Life-Changing Careers in Nursing

In the 1950s, the baby boomers were born. Now, as they increase in age, there is a greater demand for health care careers, making careers in nursing one of the best career choices to get into today. Within the next 10-15 years there will be an estimated shortage of 800,000 nurses (according to a 2002 study by the U.S. Health Resources and Services Administration). Those with the proper nursing skills and nursing degrees are likely to be the first to get the best and most in-demand jobs.

Careers in Nursing

While in school, nursing students take classes in biology, chemistry, and other basic sciences. They also learn bedside manner, anatomy and physiology, and ethics. With a bachelor's degree, students take general liberal arts courses during their first year and move onto more specific nursing classes during their sophomore and junior years, depending on the curriculum and the nursing school. Most schools require fieldwork in hospitals and clinics during one's junior and senior years so valuable hands-on experience can be acquired.

The Duties of a Nurse

The duties of an RN vary depending on the location of the job. You can work in a hospital, at a private practice, at a nursing home, or at a clinic, and at each you can work for different types of doctors and concentrations. Each specialization requires working with different people and adapting to the needs of patients. In a hospital, nurses have a certain number of patients to take care of and some duties may include administering medication, monitoring medical machines, and assisting in surgical procedures.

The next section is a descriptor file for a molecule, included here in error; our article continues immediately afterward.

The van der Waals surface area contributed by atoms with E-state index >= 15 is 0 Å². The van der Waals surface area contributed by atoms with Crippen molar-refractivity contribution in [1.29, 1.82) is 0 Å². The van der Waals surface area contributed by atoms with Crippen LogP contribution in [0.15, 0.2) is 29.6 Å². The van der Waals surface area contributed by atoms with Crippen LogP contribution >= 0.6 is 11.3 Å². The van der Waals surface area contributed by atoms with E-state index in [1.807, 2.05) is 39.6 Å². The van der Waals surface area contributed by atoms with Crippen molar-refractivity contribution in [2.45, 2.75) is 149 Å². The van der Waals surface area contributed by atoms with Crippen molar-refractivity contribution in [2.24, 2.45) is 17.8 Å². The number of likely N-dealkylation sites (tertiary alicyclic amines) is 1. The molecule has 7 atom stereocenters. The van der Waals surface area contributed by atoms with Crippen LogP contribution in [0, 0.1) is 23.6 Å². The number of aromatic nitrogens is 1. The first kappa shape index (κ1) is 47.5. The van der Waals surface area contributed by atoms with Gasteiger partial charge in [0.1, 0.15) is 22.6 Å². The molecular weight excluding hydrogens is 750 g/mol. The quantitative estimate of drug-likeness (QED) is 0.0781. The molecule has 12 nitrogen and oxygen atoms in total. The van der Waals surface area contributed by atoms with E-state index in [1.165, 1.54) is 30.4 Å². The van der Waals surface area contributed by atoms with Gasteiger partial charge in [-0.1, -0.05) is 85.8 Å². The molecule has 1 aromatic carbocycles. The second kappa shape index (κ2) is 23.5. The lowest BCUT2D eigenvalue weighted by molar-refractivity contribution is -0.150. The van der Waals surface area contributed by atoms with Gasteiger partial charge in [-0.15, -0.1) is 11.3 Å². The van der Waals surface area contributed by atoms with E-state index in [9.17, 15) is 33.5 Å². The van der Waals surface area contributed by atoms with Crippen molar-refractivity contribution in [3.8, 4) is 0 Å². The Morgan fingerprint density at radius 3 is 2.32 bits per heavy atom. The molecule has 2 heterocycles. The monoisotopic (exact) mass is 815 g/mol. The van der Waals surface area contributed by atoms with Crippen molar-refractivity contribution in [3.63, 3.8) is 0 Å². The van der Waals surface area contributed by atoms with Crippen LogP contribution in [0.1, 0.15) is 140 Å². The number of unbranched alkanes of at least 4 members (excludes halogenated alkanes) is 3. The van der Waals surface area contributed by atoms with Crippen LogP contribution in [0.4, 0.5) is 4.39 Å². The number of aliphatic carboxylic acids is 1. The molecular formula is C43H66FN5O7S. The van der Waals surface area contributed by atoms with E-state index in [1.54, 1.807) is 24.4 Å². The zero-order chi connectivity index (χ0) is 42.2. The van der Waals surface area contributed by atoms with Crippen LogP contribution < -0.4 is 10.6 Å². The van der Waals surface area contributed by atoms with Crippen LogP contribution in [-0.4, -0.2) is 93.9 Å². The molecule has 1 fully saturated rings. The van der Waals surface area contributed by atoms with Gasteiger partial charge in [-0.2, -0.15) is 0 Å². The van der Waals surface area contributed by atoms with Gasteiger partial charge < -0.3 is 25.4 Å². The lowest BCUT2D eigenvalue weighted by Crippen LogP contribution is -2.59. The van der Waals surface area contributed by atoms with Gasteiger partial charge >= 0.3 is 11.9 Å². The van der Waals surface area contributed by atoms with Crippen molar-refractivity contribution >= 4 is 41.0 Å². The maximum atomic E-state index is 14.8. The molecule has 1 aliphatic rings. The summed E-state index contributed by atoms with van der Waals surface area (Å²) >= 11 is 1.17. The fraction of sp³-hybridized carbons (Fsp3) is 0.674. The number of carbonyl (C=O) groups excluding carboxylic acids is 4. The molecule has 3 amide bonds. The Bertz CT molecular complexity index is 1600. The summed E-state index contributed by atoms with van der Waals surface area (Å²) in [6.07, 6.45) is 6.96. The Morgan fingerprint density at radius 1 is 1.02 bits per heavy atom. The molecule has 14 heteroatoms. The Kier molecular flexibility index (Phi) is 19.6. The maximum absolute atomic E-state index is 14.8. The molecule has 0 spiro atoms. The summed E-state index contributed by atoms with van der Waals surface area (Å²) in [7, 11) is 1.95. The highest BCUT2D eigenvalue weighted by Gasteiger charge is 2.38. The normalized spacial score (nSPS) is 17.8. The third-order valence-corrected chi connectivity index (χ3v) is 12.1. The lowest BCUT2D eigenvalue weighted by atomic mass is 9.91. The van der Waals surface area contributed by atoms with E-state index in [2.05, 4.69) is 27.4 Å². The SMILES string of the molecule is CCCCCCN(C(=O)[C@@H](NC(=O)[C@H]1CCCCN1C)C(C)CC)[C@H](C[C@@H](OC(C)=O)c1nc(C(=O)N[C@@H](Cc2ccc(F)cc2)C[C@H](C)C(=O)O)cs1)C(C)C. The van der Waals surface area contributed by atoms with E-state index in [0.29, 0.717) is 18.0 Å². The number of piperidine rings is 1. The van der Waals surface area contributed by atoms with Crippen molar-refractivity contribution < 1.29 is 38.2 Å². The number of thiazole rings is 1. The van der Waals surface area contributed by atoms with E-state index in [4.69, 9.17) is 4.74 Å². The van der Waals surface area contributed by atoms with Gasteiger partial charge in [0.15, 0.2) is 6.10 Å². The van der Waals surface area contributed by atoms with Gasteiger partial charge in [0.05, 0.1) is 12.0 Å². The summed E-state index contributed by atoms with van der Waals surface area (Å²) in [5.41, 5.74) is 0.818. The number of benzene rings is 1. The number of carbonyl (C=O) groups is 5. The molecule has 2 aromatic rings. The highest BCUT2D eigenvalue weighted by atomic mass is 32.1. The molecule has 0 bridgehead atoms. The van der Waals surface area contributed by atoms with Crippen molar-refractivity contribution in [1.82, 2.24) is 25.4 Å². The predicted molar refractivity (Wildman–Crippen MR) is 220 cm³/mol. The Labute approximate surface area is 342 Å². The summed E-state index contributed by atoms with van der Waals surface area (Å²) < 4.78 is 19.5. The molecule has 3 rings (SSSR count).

Nursing Education Requirements

In order to become a nurse, you must at least have an associate degree in nursing, but you can acquire even more skills and become more marketable with advanced nursing training and nursing degrees that span all the way to a doctorate in nursing. The degree(s) you choose to pursue, however, are ultimately up to you. Once you have your associate degree in nursing, you'll take the state board exam so that you can start working as a registered nurse (RN). The most common degree that nurses earn is a bachelor of science in nursing (BSN).

Salary Expectations for Nurses

The U.S. Bureau of Labor Statistics (BLS) estimates that nursing will grow much faster than the average for all other occupations by 2014. The average salary for RNs, holding 2.4 million jobs, was $52,330 in May 2004, according to the BLS.

Explore nursing degrees today to become part of the largest health care occupation and fastest growing profession. By educating yourself, you'll be able to get a great job, while helping others in the process.

Learn more about nursing degrees.

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